2016-03-22, 07:32 AM
And instead you made a node based dungeon right?

4 levels, 5 paths between levels(1-2, 1-3, 2-3, 2-4, 3-4), each level having 2 points of advancement lends itself to at least linear branching although some loops might appear. Then insert an objective & BBEG at level 4 (maybe different locations?) and various relevant but optional NPCs throughout the dungeon (the non linear nature of the dungeon makes the NPCs optional).

Honestly that sounds like a "traditional" dungeon crawl from the information available to the player.

3 levels (my players have an equivalent of attention span of a cat when it comes to dungeons - they want to enter them, but as soon as they get in, they are searching for a way out - one-session dungeons are the best for them)
3 nodes per level (each representing an obstacle, interesting landmark or decision point)
List of occupants with "starting points" and traits (not statted, except for one monster - I knew it would attack them)

Yes, the players didn't notice a thing. The difference - when I used to map these things, it would take me around 2-3 hours to prepare everything (ideas, list of occupants, rooms, loot, map it all, write down notes to rooms).
Now? 30 minutes, give or take.

And running it is easier - I remember rifling through several pages of notes to see that I forgot about some key they had to get previously. Now they get it - either they find it hanging from a hook near the goblin camp, or they get it from the belly of the beast, or the goblin chief loses it as he runs away...

Quild
2016-03-22, 09:22 AM
I've been DM-ing for the first time ever this week-end and I did use a node-based scenario.

The mission was to find 3 ex-guildmates who fled with the reward of their previous mission (50 000 GP) that they were supposed to bring back to the guild. They had to be brought dead or alive and bringing back the gold was optional (players were 2 players level 5).

The first mission they were given was a dead-end. I mean, it was to fight Beholders.
I clearly wanted them to realize that it wasn't the right mission, and if they couldn't realize that, I was prepared to railroad them back to starting point (Beholders would have been already killed by one of the two new Guild Masters before they can reach them).

Now for the right mission, they had to gather information. Guildmates were obviously the ones to ask, but I had a ton of path depending of what they asked to whom. Guildmates could be found in the library or lunch room. Some guildmates could leave the room while you are talking to some others.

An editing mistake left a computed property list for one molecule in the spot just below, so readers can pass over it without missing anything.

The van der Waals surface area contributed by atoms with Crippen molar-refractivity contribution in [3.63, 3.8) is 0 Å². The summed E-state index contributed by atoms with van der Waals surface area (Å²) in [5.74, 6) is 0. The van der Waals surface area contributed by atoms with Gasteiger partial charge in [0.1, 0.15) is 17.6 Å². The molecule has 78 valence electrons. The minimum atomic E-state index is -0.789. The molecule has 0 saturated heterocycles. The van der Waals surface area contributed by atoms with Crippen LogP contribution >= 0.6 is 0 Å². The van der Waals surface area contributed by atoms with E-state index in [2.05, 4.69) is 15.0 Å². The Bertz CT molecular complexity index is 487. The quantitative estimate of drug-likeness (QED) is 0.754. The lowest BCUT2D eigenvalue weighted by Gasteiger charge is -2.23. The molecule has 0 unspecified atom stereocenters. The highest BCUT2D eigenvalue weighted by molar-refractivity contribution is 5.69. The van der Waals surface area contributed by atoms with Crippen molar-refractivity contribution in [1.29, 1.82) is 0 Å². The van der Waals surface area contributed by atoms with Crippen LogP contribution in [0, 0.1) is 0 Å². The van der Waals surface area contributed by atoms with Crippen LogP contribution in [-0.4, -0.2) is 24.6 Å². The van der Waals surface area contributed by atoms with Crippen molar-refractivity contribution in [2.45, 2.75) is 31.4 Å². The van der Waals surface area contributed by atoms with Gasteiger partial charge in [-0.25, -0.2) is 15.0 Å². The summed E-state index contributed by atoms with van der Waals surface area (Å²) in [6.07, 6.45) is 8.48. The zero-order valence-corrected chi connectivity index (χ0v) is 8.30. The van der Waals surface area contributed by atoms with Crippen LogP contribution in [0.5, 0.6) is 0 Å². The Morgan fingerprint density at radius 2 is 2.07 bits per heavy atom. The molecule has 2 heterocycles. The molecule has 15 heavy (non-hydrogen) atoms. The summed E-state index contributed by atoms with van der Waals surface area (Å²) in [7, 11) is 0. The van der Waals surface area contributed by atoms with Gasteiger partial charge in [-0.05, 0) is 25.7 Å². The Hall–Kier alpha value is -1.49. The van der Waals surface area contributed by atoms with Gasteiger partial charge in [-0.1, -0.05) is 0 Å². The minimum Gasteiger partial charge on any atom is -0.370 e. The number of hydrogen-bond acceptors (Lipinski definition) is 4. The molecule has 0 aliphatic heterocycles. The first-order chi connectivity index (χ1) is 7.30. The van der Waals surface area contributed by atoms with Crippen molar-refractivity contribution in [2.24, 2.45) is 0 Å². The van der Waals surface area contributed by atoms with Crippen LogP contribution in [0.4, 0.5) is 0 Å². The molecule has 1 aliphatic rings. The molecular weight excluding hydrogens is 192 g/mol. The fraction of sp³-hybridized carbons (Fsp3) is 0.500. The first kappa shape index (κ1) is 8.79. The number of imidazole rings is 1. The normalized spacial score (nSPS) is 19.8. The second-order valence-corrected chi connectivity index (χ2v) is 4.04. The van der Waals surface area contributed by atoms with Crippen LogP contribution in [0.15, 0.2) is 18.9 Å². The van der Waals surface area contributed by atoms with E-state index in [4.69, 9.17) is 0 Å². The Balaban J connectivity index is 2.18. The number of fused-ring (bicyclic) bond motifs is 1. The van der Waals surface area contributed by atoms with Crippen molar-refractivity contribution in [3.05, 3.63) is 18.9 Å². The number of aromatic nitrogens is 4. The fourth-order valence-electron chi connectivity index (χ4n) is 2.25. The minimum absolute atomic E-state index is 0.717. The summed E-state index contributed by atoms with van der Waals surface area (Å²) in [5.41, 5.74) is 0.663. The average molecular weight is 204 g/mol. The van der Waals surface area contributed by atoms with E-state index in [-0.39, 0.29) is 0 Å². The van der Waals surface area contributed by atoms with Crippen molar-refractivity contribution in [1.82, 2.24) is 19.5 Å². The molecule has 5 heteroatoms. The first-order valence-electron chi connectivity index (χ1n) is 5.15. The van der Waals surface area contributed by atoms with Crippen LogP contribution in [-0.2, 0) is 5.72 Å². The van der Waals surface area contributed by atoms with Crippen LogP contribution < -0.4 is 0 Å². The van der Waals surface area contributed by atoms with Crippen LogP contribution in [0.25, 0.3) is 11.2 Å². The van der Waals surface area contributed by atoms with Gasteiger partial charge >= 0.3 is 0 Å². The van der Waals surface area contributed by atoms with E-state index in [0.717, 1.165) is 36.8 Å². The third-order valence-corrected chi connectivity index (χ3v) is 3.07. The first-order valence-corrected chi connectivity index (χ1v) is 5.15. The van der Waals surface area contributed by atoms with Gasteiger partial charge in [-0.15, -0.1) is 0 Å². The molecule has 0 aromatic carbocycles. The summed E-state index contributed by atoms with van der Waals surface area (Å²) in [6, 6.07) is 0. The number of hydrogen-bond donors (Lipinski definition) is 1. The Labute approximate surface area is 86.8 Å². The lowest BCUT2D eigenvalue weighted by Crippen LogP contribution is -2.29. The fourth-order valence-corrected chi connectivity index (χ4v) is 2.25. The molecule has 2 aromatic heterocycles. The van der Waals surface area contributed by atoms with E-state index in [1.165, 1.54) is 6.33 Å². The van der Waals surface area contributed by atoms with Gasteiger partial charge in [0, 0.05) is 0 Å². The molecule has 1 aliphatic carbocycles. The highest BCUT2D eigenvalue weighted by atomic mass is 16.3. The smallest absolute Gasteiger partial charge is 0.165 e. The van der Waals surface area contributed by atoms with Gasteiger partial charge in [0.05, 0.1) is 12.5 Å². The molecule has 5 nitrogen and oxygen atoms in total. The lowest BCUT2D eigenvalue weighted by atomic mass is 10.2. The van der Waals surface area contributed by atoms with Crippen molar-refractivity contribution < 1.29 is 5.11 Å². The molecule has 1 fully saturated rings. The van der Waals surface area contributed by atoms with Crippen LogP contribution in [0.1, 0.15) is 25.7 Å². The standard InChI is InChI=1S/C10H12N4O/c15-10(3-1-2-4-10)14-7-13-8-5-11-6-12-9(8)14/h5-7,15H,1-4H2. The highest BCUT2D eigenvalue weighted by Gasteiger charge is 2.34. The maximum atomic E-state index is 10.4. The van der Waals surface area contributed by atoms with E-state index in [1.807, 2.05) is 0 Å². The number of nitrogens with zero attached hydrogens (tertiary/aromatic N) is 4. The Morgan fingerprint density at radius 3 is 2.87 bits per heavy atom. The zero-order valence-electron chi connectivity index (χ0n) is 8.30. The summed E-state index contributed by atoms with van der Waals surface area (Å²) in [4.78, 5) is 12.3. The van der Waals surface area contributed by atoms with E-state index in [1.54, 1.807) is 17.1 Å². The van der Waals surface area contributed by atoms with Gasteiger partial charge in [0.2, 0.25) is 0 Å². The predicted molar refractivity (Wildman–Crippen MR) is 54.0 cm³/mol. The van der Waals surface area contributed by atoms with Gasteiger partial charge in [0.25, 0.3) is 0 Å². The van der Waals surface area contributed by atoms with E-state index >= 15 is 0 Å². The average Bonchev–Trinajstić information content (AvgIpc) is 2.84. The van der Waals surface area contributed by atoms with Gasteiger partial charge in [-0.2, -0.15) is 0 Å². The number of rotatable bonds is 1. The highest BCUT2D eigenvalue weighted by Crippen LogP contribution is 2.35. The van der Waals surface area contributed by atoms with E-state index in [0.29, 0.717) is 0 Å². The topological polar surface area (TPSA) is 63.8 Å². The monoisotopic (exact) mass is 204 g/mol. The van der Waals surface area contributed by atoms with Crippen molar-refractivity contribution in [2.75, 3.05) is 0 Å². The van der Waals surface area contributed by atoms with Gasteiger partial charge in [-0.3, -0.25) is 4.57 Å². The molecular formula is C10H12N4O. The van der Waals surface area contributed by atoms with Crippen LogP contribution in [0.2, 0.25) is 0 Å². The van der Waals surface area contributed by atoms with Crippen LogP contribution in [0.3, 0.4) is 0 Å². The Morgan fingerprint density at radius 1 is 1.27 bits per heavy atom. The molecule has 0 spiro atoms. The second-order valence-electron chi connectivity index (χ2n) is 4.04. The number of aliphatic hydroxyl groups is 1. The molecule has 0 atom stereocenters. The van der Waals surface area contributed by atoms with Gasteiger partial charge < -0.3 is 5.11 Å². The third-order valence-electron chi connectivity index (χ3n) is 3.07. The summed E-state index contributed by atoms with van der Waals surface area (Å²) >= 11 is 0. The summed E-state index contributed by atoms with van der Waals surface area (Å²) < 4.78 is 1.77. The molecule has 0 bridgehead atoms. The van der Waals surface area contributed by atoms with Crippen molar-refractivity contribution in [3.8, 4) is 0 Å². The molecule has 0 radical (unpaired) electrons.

Depending of questions (and some items found), players could either find each of their targets separately (find every clue), find the ranger and the fighter separately and the cleric with first one of them you get to (or both if you can't find out that the Cleric had Trickery Domain and that the guy telling you he was not your target actually was the right guy) or find the three togethers (lazy and losy path, get a guy to find them for you in the same spot).

There also was a side-quest with a mage proposing his services for magic (presumably location) researches. But he only wanted to capture the players so he could perform some researches on them (Irenicus-like). They found the side-quest, fought some monsters, the mage fled.


Most of the difference going one path or another is about the fights you would encounter. But also about the story itself. Also the world I created remained very open:
- The guild's secretary seems surprisingly skilled in quite everyting. She had been here for years while the Guild Masters changed 5 times these last two months. One might wonder if she isn't the real power. She does work an awful lot since the new Guild Masters arrived.
- The new Guild Masters are a mage you're told you can quite easily speak with (but players did not managed to get through the secretary's office) and a Paladin (players found that quite late. At some point they really were wondering if they weren't working for some very evil organization because of how the Cleric was bluffing them about their mission. Knowing that a Paladin was in charge would have helped them) that can handle several beholders alone. Next DM can chose to change them if he wants!